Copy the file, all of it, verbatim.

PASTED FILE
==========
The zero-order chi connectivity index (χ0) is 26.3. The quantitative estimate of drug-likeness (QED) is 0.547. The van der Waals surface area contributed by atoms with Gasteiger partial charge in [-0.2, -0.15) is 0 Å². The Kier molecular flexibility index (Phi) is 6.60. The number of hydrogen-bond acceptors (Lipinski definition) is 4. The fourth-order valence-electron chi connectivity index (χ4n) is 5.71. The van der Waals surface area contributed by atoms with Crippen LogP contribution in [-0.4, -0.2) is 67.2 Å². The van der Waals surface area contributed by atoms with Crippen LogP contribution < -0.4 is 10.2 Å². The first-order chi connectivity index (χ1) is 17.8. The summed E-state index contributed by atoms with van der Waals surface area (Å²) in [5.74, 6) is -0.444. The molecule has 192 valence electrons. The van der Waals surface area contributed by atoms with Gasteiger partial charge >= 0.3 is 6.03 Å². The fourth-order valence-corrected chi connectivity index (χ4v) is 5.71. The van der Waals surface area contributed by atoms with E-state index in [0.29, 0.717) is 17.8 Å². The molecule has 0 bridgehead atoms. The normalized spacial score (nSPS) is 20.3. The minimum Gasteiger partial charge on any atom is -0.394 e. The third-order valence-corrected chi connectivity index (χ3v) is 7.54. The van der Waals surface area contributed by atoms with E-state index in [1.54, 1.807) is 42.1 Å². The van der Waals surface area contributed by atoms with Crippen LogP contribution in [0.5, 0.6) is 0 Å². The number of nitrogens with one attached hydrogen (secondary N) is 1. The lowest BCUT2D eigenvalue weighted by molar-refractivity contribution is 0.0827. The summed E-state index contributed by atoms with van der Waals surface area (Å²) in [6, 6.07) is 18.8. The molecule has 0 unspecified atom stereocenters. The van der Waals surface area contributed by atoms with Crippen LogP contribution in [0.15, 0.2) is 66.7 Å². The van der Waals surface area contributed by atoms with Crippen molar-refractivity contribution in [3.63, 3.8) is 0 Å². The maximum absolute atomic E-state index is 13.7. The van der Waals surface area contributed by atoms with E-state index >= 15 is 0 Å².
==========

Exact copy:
The zero-order chi connectivity index (χ0) is 26.3. The quantitative estimate of drug-likeness (QED) is 0.547. The van der Waals surface area contributed by atoms with Gasteiger partial charge in [-0.2, -0.15) is 0 Å². The Kier molecular flexibility index (Phi) is 6.60. The number of hydrogen-bond acceptors (Lipinski definition) is 4. The fourth-order valence-electron chi connectivity index (χ4n) is 5.71. The van der Waals surface area contributed by atoms with Crippen LogP contribution in [-0.4, -0.2) is 67.2 Å². The van der Waals surface area contributed by atoms with Crippen LogP contribution < -0.4 is 10.2 Å². The first-order chi connectivity index (χ1) is 17.8. The summed E-state index contributed by atoms with van der Waals surface area (Å²) in [5.74, 6) is -0.444. The molecule has 192 valence electrons. The van der Waals surface area contributed by atoms with Gasteiger partial charge >= 0.3 is 6.03 Å². The fourth-order valence-corrected chi connectivity index (χ4v) is 5.71. The van der Waals surface area contributed by atoms with E-state index in [0.29, 0.717) is 17.8 Å². The molecule has 0 bridgehead atoms. The normalized spacial score (nSPS) is 20.3. The minimum Gasteiger partial charge on any atom is -0.394 e. The third-order valence-corrected chi connectivity index (χ3v) is 7.54. The van der Waals surface area contributed by atoms with E-state index in [1.54, 1.807) is 42.1 Å². The van der Waals surface area contributed by atoms with Crippen LogP contribution in [0.5, 0.6) is 0 Å². The number of nitrogens with one attached hydrogen (secondary N) is 1. The lowest BCUT2D eigenvalue weighted by molar-refractivity contribution is 0.0827. The summed E-state index contributed by atoms with van der Waals surface area (Å²) in [6, 6.07) is 18.8. The molecule has 0 unspecified atom stereocenters. The van der Waals surface area contributed by atoms with Crippen LogP contribution in [0.15, 0.2) is 66.7 Å². The van der Waals surface area contributed by atoms with Crippen molar-refractivity contribution in [3.63, 3.8) is 0 Å². The maximum absolute atomic E-state index is 13.7. The van der Waals surface area contributed by atoms with E-state index >= 15 is 0 Å².